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  • Seperation Anxiety & Behavior Advice

    I'm afraid Brenna is already developing seperation anxiety. Today I went out shopping with a friend and Brenna managed to well, collapse her collapsable crate. You could tell she had been frantic, all 3 of my window blinds were torn apart, though nothing else was chewed up per se. There were nose markings all over the windows and poo on the floor, so you could tell she had been running around probably frantic.

    Her behavior, while touching, has perplexed me. I've only had her just over a week and she had attached herself to me by the very first day. (This being the reason I got her, she was originally going to be my mother's) My mom says she's heard of dogs who do that, they just pick their person.

    Well, she's worse with men, but I had a (female) friend over who she was visibly nervous around, a totally different dog than she is at home.

    I really appreciate any and all advice, I have grown very attached to her within the past week as well and it would break my heart to not be able to keep her. For the time being I put cable ties on her crate to keep it from coming apart. During the week I take her to work with me. I've left her at home before in the crate, and honestly I think it was having my friend over first which upset her, because I've left her for several hours at a time while I ran errands before and she was fine.

    Also, on a side note, if anyone has any blind repair advice, that would also be great. lol Luckily my apartment came with the exact same blinds sold at walmart, but they're $25 each, thats $75. Ouch!

    Right now I'm feeling mopey and sorry for myself because she seemed to be doing much better, but today was very disappointing. Like I said, any and all advice is very appreciated.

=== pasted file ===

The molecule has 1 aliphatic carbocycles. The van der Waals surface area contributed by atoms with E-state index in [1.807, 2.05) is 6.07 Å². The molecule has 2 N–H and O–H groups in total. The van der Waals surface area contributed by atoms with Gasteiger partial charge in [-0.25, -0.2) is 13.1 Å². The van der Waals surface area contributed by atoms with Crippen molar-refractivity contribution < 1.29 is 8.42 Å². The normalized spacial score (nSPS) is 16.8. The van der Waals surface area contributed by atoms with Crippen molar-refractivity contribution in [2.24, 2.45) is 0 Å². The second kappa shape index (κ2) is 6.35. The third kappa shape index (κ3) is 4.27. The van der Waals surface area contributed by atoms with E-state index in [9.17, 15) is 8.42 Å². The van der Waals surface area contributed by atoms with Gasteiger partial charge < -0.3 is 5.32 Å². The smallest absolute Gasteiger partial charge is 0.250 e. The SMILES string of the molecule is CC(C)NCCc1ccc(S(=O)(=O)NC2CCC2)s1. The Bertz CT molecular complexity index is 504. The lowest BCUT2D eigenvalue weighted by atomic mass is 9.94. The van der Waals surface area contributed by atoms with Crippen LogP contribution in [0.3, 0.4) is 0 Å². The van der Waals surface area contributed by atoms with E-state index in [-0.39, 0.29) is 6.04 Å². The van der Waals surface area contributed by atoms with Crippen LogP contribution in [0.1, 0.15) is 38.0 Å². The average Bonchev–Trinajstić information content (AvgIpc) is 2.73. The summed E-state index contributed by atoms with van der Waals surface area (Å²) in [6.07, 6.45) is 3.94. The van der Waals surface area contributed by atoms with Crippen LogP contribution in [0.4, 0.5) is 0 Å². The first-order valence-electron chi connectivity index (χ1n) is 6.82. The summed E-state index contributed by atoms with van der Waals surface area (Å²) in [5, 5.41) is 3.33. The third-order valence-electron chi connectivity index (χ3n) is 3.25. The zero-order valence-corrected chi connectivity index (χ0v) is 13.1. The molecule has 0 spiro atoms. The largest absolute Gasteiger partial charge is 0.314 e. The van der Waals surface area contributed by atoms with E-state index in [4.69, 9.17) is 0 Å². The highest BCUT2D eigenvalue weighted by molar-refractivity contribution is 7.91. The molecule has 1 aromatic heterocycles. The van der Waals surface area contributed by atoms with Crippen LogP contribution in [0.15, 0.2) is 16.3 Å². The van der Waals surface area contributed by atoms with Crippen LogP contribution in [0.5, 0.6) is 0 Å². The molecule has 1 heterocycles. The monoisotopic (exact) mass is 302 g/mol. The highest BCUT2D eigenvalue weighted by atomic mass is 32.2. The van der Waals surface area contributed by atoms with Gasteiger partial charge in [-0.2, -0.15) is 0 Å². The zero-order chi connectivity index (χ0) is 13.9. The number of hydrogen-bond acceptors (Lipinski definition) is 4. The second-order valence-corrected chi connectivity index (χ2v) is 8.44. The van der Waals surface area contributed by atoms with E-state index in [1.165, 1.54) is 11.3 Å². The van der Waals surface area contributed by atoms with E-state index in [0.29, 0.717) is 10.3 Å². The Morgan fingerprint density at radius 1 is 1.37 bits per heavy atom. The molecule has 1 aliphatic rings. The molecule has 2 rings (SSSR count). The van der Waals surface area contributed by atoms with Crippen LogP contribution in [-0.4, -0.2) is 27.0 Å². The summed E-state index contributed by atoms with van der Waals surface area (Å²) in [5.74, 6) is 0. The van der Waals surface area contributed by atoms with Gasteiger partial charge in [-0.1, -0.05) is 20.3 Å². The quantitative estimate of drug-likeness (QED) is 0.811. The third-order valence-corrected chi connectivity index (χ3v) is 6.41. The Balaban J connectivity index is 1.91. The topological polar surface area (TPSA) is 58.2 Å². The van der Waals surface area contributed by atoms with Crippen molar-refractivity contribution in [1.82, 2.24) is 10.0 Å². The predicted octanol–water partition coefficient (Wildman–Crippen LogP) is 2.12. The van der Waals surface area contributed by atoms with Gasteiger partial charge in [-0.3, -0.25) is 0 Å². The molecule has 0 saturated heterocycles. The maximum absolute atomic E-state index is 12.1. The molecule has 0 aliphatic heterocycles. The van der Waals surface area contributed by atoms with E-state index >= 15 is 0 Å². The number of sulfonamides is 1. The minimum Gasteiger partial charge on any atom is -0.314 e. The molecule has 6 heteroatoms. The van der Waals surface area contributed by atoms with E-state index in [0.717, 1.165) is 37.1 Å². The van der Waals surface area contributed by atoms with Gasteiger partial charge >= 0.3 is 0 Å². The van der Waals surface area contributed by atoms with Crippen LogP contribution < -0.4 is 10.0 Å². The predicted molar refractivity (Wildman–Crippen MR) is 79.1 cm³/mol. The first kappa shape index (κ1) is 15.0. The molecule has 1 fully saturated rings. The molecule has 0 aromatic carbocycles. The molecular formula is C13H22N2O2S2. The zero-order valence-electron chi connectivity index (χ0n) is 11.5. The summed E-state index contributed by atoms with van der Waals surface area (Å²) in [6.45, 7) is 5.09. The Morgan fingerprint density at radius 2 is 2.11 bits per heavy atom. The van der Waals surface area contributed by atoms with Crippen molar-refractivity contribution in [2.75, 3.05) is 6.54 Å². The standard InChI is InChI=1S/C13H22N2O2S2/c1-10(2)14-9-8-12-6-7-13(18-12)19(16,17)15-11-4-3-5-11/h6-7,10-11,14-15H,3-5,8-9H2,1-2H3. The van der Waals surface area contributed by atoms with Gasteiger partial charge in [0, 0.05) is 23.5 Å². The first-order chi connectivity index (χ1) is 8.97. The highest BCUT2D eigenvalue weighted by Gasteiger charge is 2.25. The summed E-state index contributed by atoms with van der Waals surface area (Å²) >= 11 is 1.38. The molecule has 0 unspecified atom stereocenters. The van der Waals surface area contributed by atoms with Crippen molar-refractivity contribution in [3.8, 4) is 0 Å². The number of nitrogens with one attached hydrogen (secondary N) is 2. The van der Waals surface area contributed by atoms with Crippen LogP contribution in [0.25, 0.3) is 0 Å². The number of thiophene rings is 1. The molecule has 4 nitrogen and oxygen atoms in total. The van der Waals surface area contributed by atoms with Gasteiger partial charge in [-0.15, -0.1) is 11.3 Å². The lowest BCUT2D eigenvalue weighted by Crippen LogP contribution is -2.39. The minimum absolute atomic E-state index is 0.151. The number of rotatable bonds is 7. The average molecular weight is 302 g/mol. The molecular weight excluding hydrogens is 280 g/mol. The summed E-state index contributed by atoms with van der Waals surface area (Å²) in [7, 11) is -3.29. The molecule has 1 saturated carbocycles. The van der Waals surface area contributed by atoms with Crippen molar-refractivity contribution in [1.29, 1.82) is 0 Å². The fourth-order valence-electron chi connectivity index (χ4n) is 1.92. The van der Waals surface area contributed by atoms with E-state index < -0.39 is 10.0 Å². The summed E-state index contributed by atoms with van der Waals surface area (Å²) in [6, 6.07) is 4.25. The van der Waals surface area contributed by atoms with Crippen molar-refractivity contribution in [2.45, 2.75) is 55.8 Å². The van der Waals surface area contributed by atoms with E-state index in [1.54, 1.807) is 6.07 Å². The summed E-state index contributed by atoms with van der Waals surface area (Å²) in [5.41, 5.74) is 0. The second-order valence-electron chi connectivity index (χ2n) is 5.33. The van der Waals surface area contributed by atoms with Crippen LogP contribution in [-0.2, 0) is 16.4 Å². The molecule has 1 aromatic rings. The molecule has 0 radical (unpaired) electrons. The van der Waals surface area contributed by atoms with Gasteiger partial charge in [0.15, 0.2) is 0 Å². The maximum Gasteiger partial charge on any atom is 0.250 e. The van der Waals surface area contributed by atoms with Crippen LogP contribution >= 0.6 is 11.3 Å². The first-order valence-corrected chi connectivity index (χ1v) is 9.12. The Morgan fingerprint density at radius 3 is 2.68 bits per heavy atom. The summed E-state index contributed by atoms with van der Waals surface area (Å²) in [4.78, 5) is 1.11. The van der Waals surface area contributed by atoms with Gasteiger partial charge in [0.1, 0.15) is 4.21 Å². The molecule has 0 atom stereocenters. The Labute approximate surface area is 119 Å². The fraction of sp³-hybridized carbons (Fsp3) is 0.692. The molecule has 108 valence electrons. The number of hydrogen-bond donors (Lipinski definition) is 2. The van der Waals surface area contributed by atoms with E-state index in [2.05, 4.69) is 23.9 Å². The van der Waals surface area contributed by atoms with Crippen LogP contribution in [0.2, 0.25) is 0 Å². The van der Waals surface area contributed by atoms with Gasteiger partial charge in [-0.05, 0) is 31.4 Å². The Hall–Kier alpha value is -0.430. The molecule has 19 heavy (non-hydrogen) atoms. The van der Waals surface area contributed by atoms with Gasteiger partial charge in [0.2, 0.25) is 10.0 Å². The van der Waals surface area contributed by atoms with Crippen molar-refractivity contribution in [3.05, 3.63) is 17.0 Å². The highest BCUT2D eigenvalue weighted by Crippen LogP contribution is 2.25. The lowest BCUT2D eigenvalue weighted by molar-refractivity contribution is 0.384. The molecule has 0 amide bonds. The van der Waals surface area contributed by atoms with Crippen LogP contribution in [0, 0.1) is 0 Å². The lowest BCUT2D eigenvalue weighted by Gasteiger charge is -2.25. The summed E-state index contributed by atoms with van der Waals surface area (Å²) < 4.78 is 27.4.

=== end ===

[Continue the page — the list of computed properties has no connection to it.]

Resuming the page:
• #2
    I don't have advice because I've never been in your situation, but I have read some things that might help alot is if she gets more exercise. I also think that Cesar had an episode about a little dog with separation problems who barked and whined all day and it was a high energy dog who needed more walking. Possibly before work if you exert her a little, you could always try that among maybe what others may suggest.

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    • #3
      I think in that episode Cesar also had the family leave for very short periods of time so that the dog realized right away that they would be coming back. You might want to try that a few times a day before you leave her alone all day. And don't make a big deal about leaving either. Just up and walk out and she won't really think as much about it being a big event to get worked up about.

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      • #4
        Good reply Crystal, and if you know your going shopping or out with a friend then do that long walk. Fav toys and plenty things to chew. You know the deal.